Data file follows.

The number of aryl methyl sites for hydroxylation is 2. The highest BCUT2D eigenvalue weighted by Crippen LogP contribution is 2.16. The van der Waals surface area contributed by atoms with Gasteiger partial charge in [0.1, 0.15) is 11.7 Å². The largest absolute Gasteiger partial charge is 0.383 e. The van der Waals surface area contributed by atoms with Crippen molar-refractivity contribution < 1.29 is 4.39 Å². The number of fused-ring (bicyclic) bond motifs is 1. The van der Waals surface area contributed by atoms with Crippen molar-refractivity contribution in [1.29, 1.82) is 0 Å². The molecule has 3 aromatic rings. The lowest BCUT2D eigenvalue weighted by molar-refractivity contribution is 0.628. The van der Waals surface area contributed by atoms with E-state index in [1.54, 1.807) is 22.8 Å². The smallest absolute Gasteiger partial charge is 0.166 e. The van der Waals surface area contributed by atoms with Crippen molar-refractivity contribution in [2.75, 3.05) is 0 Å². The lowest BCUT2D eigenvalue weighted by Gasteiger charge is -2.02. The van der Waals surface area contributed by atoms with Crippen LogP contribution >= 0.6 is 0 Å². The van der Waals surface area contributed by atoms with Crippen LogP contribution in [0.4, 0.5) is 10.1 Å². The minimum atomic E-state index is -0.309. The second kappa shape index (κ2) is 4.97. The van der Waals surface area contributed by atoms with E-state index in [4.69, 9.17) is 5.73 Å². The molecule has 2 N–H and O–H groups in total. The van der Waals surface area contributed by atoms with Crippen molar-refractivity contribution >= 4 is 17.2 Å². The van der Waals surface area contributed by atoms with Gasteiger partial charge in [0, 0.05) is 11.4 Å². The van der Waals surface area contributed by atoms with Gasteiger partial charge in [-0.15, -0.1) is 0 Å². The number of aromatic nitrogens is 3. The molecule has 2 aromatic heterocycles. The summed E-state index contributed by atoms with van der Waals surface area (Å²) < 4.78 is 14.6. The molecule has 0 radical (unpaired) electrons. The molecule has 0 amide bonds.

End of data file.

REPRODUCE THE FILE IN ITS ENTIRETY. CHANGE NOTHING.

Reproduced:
The number of aryl methyl sites for hydroxylation is 2. The highest BCUT2D eigenvalue weighted by Crippen LogP contribution is 2.16. The van der Waals surface area contributed by atoms with Gasteiger partial charge in [0.1, 0.15) is 11.7 Å². The largest absolute Gasteiger partial charge is 0.383 e. The van der Waals surface area contributed by atoms with Crippen molar-refractivity contribution < 1.29 is 4.39 Å². The number of fused-ring (bicyclic) bond motifs is 1. The van der Waals surface area contributed by atoms with Crippen molar-refractivity contribution in [1.29, 1.82) is 0 Å². The molecule has 3 aromatic rings. The lowest BCUT2D eigenvalue weighted by molar-refractivity contribution is 0.628. The van der Waals surface area contributed by atoms with E-state index in [1.54, 1.807) is 22.8 Å². The smallest absolute Gasteiger partial charge is 0.166 e. The van der Waals surface area contributed by atoms with Crippen molar-refractivity contribution in [2.75, 3.05) is 0 Å². The lowest BCUT2D eigenvalue weighted by Gasteiger charge is -2.02. The van der Waals surface area contributed by atoms with Crippen LogP contribution >= 0.6 is 0 Å². The van der Waals surface area contributed by atoms with Crippen LogP contribution in [0.4, 0.5) is 10.1 Å². The minimum atomic E-state index is -0.309. The second kappa shape index (κ2) is 4.97. The van der Waals surface area contributed by atoms with E-state index in [4.69, 9.17) is 5.73 Å². The molecule has 2 N–H and O–H groups in total. The van der Waals surface area contributed by atoms with Crippen molar-refractivity contribution >= 4 is 17.2 Å². The van der Waals surface area contributed by atoms with Gasteiger partial charge in [0, 0.05) is 11.4 Å². The van der Waals surface area contributed by atoms with Gasteiger partial charge in [-0.15, -0.1) is 0 Å². The number of aromatic nitrogens is 3. The molecule has 2 aromatic heterocycles. The summed E-state index contributed by atoms with van der Waals surface area (Å²) < 4.78 is 14.6. The molecule has 0 radical (unpaired) electrons. The molecule has 0 amide bonds.